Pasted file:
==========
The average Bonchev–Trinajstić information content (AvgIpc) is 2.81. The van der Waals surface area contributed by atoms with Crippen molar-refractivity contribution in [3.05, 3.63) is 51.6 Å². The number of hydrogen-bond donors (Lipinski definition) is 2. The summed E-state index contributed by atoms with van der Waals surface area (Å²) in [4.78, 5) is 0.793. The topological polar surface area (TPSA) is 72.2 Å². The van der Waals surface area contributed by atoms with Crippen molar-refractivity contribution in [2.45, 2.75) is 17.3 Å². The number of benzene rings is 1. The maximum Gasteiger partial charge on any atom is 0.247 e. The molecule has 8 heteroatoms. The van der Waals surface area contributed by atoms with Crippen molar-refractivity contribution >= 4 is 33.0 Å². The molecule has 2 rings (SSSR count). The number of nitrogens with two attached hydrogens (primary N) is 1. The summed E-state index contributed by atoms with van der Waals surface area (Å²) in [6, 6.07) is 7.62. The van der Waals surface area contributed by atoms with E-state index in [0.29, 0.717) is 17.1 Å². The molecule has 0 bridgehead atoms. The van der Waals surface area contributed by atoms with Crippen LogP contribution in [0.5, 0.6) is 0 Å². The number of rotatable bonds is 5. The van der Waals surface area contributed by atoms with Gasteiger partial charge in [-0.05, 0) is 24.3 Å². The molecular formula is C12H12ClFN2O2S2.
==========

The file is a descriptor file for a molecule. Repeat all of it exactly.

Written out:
The average Bonchev–Trinajstić information content (AvgIpc) is 2.81. The van der Waals surface area contributed by atoms with Crippen molar-refractivity contribution in [3.05, 3.63) is 51.6 Å². The number of hydrogen-bond donors (Lipinski definition) is 2. The summed E-state index contributed by atoms with van der Waals surface area (Å²) in [4.78, 5) is 0.793. The topological polar surface area (TPSA) is 72.2 Å². The van der Waals surface area contributed by atoms with Crippen molar-refractivity contribution in [2.45, 2.75) is 17.3 Å². The number of benzene rings is 1. The maximum Gasteiger partial charge on any atom is 0.247 e. The molecule has 8 heteroatoms. The van der Waals surface area contributed by atoms with Crippen molar-refractivity contribution >= 4 is 33.0 Å². The molecule has 2 rings (SSSR count). The number of nitrogens with two attached hydrogens (primary N) is 1. The summed E-state index contributed by atoms with van der Waals surface area (Å²) in [6, 6.07) is 7.62. The van der Waals surface area contributed by atoms with E-state index in [0.29, 0.717) is 17.1 Å². The molecule has 0 bridgehead atoms. The van der Waals surface area contributed by atoms with Crippen LogP contribution in [0.5, 0.6) is 0 Å². The number of rotatable bonds is 5. The van der Waals surface area contributed by atoms with Gasteiger partial charge in [-0.05, 0) is 24.3 Å². The molecular formula is C12H12ClFN2O2S2.